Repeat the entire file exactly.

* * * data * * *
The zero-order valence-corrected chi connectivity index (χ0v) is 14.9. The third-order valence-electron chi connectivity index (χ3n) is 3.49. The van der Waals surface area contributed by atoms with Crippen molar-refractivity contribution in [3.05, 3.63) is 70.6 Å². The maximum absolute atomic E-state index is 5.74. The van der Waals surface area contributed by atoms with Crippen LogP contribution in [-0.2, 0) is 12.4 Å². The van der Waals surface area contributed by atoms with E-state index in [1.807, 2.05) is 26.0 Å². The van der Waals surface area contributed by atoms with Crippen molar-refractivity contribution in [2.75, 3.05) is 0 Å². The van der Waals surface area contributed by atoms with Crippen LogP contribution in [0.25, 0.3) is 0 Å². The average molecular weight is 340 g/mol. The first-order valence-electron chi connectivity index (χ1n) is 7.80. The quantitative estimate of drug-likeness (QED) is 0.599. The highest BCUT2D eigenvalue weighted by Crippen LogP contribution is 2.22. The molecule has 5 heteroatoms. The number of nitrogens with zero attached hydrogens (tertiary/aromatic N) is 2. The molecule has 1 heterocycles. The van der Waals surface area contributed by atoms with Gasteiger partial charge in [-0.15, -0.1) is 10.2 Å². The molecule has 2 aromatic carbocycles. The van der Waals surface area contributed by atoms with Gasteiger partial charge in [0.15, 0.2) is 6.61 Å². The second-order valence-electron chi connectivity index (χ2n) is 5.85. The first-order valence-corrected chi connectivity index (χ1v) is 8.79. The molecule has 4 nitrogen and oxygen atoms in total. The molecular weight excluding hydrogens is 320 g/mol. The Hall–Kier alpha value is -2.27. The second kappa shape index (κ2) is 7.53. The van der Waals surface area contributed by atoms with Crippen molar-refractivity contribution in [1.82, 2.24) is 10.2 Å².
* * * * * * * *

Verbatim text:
The zero-order valence-corrected chi connectivity index (χ0v) is 14.9. The third-order valence-electron chi connectivity index (χ3n) is 3.49. The van der Waals surface area contributed by atoms with Crippen molar-refractivity contribution in [3.05, 3.63) is 70.6 Å². The maximum absolute atomic E-state index is 5.74. The van der Waals surface area contributed by atoms with Crippen LogP contribution in [-0.2, 0) is 12.4 Å². The van der Waals surface area contributed by atoms with E-state index in [1.807, 2.05) is 26.0 Å². The van der Waals surface area contributed by atoms with Crippen molar-refractivity contribution in [2.75, 3.05) is 0 Å². The van der Waals surface area contributed by atoms with Crippen LogP contribution in [0.25, 0.3) is 0 Å². The average molecular weight is 340 g/mol. The first-order valence-electron chi connectivity index (χ1n) is 7.80. The quantitative estimate of drug-likeness (QED) is 0.599. The highest BCUT2D eigenvalue weighted by Crippen LogP contribution is 2.22. The molecule has 5 heteroatoms. The number of nitrogens with zero attached hydrogens (tertiary/aromatic N) is 2. The molecule has 1 heterocycles. The van der Waals surface area contributed by atoms with Gasteiger partial charge in [-0.15, -0.1) is 10.2 Å². The molecule has 2 aromatic carbocycles. The van der Waals surface area contributed by atoms with Gasteiger partial charge in [0.15, 0.2) is 6.61 Å². The second-order valence-electron chi connectivity index (χ2n) is 5.85. The first-order valence-corrected chi connectivity index (χ1v) is 8.79. The molecule has 4 nitrogen and oxygen atoms in total. The molecular weight excluding hydrogens is 320 g/mol. The Hall–Kier alpha value is -2.27. The second kappa shape index (κ2) is 7.53. The van der Waals surface area contributed by atoms with Crippen molar-refractivity contribution in [1.82, 2.24) is 10.2 Å².